Diseases: 

*Ulcers
*GERD
*Stomach cancer (rare)
*Gastroparesis (a condition where the stomach doesn’t empty properly; this often occurs in diabetics)
*Stomach infections
*Irritable bowel syndrome
*Chronic pancreatitis
*Thyroid disease

Medications:
*Aspirin and many other painkillers
*Estrogen and oral contraceptives
*Steroid medications
*Certain antibiotics
*Thyroid medicines

Lifestyle:
*Eating too much, eating too fast, eating high-fat foods,eating fried and toomuch spicy food or eating during stressful situations
*Drinking too much alcohol
*Cigarette smoking
*Stress and fatigue
*Swallowing excessive air when eating may increase the symptoms of belching and bloating, which are often associated with indigestion.

Sometimes people have persistent indigestion that is not related to any of these factors. This type of indigestion is called functional, or non-ulcer dyspepsia.

During the middle and later parts of pregnancy, many women have indigestion. This is believed to be caused by a number of pregnancy-related factors including hormones, which relax the muscles of the digestive tract, and the pressure of the growing uterus on the stomach.

Complications:
Although indigestion doesn’t usually have serious complications, it can affect your quality of life by making you feel uncomfortable and causing you to eat less. When indigestion is caused by an underlying condition, that condition could come with complications of its own.

Diagnosis:
If you are experiencing symptoms of indigestion, make an appointment to see your doctor to rule out a more serious condition. Because indigestion is such a broad term, it is helpful to provide your doctor with a precise description of the discomfort you are experiencing. In describing your indigestion symptoms, try to define where in the abdomen the discomfort usually occurs. Simply reporting pain in the stomach is not detailed enough for your doctor to help identify and treat your problem.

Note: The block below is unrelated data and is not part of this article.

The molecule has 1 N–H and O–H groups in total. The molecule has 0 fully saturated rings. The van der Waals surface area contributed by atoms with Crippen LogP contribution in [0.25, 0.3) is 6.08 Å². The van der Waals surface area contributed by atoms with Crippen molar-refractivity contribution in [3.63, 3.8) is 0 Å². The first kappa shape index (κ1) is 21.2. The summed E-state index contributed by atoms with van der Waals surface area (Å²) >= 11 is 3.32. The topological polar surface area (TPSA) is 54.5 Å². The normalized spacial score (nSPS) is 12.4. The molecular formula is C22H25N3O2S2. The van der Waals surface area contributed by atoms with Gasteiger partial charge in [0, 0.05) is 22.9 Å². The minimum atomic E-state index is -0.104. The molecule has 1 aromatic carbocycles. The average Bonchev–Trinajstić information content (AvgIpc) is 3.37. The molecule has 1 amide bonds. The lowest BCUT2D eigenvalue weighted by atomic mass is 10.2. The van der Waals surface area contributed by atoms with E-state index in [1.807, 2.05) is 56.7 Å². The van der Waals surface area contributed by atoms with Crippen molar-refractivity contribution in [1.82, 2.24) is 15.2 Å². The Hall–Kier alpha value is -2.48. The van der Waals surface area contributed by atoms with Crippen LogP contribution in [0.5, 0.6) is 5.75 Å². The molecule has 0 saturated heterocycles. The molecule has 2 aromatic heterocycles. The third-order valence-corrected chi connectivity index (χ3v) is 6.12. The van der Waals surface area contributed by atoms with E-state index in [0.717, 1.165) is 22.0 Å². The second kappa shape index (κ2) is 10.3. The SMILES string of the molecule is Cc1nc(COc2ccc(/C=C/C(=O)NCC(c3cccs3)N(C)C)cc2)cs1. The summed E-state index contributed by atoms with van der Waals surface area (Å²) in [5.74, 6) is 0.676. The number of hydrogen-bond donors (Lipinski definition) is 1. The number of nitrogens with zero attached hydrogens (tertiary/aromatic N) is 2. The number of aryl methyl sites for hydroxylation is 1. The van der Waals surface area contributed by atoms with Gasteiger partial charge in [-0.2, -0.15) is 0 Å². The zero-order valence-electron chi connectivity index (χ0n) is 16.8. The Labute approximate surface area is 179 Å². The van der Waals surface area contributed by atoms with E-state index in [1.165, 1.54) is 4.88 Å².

First, your doctor must rule out any underlying conditions. Your doctor may perform several blood tests and you may have X-rays of the stomach or small intestine. Your doctor may also use an instrument to look closely at the inside of the stomach, a procedure called an upper endoscopy. An endoscope, a flexible tube that contains a light and a camera to produce images from inside the body, is used in this procedure.

Treatment:
Because indigestion is a symptom rather than a disease, treatment usually depends upon the underlying condition causing the indigestion.

Often, episodes of indigestion go away within hours without medical attention. However, if your indigestion symptoms become worse, you should consult a doctor. Here are some helpful tips to alleviate indigestion:

*Try not to chew with your mouth open, talk while chewing, or eat too fast. This causes you to swallow too much air, which can aggravate indigestion.

*Drink fluids after rather than during meals.

*Avoid late-night eating.

*Try to get little relaxation after meals.

*Avoid toomuch spicy  and fried foods.

*Stop smoking.

*Avoid alcoholic beverages.

*Maintain a healthy weight. Excess pounds put pressure on your abdomen, pushing up your stomach and causing acid to back up into your esophagus.Exercise regularly. With your doctor’s OK, aim for 30 to 60 minutes of physical activity on most days of the week. It can be as simple as a daily walk, though not just after you eat.